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On the Margins of Citizenship: Intellectual Disability and Civil Rights in Twentieth-Century America
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On the Margins of Citizenship: Intellectual Disability and Civil Rights in Twentieth-Century America

3.8  ·  Rating details ·  5 Ratings  ·  2 Reviews
"On the Margins of Citizenship" provides a comprehensive, sociological history of the fight for civil rights for people with intellectual disabilities. Allison Carey, who has been active in disability advocacy and politics her entire life, draws upon a broad range of historical and legal documents as well as the literature of citizenship studies to develop a 'relational pr ...more
Hardcover, 286 pages
Published August 13th 2009 by Temple University Press (first published 2009)
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Blyden
Sep 10, 2009 rated it really liked it
This is a sociological history of intellectual disability with a focus on how both the concept of disability and the existence of civil rights have been variously socially constructed through U.S. history. The historical data come from case studies, the written discourse among the relevant social movements, agencies, and key figures, and judicial cases.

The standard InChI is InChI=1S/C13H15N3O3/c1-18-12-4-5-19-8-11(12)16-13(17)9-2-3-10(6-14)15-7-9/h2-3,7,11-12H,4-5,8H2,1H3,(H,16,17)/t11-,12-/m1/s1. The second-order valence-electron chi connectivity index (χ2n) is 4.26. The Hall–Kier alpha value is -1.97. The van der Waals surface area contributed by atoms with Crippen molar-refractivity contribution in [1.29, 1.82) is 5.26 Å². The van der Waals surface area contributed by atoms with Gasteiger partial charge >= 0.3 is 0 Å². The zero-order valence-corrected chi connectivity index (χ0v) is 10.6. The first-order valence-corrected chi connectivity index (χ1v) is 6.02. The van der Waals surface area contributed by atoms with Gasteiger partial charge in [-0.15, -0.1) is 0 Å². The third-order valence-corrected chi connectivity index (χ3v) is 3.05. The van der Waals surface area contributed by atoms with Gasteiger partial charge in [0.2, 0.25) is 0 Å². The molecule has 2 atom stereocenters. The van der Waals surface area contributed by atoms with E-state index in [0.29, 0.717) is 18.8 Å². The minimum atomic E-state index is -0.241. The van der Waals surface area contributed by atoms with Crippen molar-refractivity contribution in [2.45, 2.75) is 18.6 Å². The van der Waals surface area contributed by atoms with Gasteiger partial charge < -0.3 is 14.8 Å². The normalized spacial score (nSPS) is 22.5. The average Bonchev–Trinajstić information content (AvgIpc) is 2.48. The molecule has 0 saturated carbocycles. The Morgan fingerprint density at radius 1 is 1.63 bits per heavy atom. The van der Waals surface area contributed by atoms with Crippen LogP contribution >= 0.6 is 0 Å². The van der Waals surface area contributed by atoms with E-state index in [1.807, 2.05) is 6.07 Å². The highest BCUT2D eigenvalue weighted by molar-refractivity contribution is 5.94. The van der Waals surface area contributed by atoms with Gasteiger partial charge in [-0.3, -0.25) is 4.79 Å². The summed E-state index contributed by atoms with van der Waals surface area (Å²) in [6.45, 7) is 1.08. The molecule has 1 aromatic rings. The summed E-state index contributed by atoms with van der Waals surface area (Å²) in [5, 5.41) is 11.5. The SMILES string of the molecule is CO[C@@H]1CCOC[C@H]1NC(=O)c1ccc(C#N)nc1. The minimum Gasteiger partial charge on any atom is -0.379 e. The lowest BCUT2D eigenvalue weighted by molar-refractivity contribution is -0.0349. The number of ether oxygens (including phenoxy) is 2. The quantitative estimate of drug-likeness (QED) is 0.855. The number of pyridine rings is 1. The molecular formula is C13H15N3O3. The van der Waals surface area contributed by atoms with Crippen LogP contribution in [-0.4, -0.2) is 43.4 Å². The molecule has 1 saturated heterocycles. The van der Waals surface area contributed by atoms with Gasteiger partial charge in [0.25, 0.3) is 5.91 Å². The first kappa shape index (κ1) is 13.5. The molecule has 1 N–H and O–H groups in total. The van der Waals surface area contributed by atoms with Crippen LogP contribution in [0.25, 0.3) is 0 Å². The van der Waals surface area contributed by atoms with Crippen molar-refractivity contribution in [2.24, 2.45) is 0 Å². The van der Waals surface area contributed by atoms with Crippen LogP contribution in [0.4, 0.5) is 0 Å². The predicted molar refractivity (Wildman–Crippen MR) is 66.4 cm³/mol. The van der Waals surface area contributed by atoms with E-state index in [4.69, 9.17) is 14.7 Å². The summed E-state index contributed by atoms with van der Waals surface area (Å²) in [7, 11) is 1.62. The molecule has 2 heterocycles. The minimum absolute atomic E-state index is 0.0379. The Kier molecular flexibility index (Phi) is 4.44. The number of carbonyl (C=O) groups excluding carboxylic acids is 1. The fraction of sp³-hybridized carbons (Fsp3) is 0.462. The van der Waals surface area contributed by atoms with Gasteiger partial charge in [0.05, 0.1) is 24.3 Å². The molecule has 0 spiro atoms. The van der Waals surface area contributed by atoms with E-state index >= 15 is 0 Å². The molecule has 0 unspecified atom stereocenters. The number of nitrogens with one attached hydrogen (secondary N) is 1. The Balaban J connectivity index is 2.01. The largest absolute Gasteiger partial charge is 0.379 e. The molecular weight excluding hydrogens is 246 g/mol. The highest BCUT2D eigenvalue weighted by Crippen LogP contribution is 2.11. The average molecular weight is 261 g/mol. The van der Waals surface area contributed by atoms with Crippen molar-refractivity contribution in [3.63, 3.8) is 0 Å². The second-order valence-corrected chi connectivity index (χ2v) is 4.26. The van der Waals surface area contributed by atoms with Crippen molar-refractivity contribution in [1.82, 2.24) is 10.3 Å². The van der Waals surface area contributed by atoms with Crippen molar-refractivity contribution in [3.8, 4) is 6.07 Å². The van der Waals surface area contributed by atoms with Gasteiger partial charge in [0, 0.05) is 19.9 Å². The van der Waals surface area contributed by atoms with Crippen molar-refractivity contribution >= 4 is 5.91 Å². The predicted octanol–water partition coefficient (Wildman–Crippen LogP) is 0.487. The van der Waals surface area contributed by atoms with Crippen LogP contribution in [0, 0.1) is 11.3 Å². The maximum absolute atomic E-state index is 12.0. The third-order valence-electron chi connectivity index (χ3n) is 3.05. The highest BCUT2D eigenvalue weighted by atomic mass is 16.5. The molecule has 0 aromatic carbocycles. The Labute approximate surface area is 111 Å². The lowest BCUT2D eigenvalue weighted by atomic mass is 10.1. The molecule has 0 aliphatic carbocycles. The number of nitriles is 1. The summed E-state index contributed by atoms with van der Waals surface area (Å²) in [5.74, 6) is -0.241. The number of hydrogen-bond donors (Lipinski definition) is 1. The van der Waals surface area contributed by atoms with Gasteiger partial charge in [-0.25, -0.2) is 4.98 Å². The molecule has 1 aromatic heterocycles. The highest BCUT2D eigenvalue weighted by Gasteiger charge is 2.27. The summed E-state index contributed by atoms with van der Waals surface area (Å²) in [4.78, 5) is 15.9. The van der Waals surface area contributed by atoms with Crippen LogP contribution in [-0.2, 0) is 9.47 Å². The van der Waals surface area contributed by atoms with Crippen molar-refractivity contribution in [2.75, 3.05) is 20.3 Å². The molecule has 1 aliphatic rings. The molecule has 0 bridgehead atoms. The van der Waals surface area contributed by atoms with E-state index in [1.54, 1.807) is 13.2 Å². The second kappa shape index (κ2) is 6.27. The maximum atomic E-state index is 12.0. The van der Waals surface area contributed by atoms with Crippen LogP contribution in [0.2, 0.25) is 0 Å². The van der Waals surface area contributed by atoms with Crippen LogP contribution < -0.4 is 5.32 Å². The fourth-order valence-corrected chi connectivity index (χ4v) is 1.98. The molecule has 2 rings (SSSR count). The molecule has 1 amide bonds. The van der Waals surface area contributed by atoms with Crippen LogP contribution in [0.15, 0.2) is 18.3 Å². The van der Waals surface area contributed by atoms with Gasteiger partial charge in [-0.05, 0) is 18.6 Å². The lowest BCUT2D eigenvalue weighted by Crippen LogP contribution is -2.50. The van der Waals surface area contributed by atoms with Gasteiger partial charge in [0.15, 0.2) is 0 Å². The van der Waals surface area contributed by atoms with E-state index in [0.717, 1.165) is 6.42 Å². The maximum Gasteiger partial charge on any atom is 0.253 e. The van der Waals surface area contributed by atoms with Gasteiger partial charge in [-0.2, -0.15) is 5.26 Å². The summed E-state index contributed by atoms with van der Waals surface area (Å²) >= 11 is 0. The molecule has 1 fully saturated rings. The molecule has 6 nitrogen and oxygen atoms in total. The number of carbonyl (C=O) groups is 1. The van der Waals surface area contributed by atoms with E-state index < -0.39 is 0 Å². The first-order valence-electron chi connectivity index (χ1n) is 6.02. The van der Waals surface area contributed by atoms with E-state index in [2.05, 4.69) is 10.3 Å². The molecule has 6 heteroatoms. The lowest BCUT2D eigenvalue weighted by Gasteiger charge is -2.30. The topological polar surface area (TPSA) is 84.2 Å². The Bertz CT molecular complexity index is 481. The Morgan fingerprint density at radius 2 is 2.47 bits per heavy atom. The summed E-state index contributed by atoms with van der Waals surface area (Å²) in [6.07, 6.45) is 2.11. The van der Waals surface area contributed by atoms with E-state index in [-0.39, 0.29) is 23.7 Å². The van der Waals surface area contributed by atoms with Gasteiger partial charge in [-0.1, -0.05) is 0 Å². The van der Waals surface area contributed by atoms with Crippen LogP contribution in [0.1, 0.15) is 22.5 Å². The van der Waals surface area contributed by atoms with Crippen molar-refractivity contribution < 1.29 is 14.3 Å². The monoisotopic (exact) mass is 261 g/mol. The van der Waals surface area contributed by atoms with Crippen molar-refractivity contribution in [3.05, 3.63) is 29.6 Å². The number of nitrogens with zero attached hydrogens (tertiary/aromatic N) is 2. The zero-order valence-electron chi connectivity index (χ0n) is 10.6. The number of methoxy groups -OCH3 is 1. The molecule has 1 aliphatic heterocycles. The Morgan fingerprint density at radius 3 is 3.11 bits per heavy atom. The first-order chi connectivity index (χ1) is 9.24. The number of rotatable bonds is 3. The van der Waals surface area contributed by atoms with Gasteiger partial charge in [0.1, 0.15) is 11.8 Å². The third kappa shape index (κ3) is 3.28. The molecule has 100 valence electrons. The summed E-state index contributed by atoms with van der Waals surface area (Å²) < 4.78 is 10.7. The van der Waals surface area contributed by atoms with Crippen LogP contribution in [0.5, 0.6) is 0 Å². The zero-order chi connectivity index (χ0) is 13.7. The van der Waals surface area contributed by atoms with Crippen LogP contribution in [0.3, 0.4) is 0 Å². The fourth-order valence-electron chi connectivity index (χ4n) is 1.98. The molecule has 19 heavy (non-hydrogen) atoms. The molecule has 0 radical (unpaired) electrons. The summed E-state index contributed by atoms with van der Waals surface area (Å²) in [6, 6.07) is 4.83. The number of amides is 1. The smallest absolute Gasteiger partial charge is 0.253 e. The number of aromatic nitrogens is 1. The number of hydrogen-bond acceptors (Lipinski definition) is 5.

It is an important book, I think, for two key audiences: those with an interest in the history of intellectual disability, and those with an inte
...more
BHodges
Nov 06, 2012 rated it really liked it
Carey gives us a brilliant analysis of the shifting concept of intellectual disability (alt., idiocy, feeble-mindedness, mental retardation, and a host of other labels) through the lens of citizenship and human rights in the United States of America. Ideas about what it means to be human, a citizen, a free agent, are tied to discussions about rationality and the ability to communicate and make choices in public life. Carey demonstrates how discussions about rights intertwine with discussions abo ...more
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